Ever since the ancient revolt, suffering has been woven, with perplexity and pain, into the fabric of human experience. We all live and move and have our being amid Eden’s wreckage. Affliction and evil—universal as they are real—haunt us, stalk us, plague us.
In a recent lecture delivered at Houston’s Lanier Theological Library titled “Going Beyond Clichés: Christian Reflection on Suffering and Evil” [video below], Don Carson proposes six pillars to support a Christian worldview for stability through suffering. “A Christian worldview rests on huge, biblically established, theological frameworks—all of which have to be accepted all of the time,” the research professor of New Testament at Trinity Evangelical Divinity School and author of How Long, O Lord?: Reflections on Suffering and Evil explains. “And this massive structure is stable and comprehensive enough to give you a great deal of stablility when you go through your darkest hours.” His proposed pillars aren’t cute musings, in other words, but crucial bulwarks.
After differentiating “natural” evil (e.g., tornados), “malicious” evil (e.g., sexual assault), and “accidental” evil (e.g., a bridge collapse)—and observing that this isn’t a uniquely Christian challenge (“No matter your worldview, you must face the reality of suffering and evil”)—Carson proceeds to reveal the six pillars.
1. Insights from the beginning of the Bible’s storyline.
The scriptural narrative opens with God crafting a world of breathtaking beauty and unfathomable goodness. Paradise pulsates with order, harmony, wholeness, and life. But this garden scene is short-lived. Indeed, in contrast to other worldviews such as Hinduism and dualism, the Bible insists we are now dwelling in a Genesis 3 world marked by sin, suffering, death, and decay. Concerning Jesus’ reflection on suffering in Luke 13, Carson observes: “What Jesus seems to presuppose is that all the sufferings of the world—whether caused by malice [as in Luke 13:1-3] or by accident [as in Luke 13:4-5]—are not peculiar examples of judgment falling on the distinctively evil, but rather examples of the bare, stark fact that we are all under sentence of death.”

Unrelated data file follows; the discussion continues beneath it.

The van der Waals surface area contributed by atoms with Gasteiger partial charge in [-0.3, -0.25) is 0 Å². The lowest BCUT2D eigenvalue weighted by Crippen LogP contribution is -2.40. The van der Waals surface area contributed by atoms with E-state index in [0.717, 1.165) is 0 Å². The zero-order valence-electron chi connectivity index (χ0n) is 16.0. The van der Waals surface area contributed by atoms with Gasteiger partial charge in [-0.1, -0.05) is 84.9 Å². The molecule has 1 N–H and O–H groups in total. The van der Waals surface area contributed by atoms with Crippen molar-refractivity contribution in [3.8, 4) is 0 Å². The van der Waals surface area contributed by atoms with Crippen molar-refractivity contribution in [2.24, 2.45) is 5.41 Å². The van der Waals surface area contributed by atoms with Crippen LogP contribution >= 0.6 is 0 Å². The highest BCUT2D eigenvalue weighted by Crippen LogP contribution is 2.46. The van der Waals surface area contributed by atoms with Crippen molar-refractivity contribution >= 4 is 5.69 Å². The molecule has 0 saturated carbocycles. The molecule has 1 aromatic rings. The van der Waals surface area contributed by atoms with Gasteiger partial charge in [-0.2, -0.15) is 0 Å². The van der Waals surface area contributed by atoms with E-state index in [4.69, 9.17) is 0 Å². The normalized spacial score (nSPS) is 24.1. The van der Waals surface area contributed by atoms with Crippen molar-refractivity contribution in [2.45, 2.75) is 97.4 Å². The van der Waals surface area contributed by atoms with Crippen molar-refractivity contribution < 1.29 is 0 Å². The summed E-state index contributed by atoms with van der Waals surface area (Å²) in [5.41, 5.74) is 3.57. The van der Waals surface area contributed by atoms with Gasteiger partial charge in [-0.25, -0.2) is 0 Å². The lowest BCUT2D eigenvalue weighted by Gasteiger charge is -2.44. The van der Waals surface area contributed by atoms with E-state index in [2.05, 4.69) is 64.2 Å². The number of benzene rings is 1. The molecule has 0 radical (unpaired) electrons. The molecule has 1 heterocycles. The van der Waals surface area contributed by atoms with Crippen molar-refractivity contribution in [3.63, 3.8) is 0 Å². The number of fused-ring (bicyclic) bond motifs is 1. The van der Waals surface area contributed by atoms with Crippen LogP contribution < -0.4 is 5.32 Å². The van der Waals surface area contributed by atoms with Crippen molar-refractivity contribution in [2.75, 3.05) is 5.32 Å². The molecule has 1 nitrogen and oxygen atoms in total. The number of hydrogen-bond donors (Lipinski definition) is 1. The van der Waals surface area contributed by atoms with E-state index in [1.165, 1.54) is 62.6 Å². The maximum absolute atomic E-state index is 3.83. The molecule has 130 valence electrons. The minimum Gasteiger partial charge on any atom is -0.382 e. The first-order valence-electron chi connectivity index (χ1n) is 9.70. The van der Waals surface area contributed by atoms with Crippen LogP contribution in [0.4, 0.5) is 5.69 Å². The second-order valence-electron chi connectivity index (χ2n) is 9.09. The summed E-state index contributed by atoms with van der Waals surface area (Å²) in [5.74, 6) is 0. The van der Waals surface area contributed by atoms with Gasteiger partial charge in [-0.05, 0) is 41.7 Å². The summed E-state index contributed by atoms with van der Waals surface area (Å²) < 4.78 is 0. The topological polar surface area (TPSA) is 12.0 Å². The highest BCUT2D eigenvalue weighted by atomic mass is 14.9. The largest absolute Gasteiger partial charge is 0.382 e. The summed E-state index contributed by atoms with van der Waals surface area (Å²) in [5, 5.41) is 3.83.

2. Insights from the end of the Bible’s storyline.
The believer’s ultimate hope is that the created order—now so disordered by the effects of sin—will one day be set right (Rom. 8:18-25). In Christ the King, everything sad will become gloriously untrue. Properly understanding and anticipating the story’s end, then, helps us to eschew a naïve (and ultimately crushing) utopianism now. As Carson reminds us, “We have just come through the bloodiest century in human history. This is a damned world. Human life has never been, is not, and will never be ‘perfectable-so-long-as-we-get-our-politics-right.’”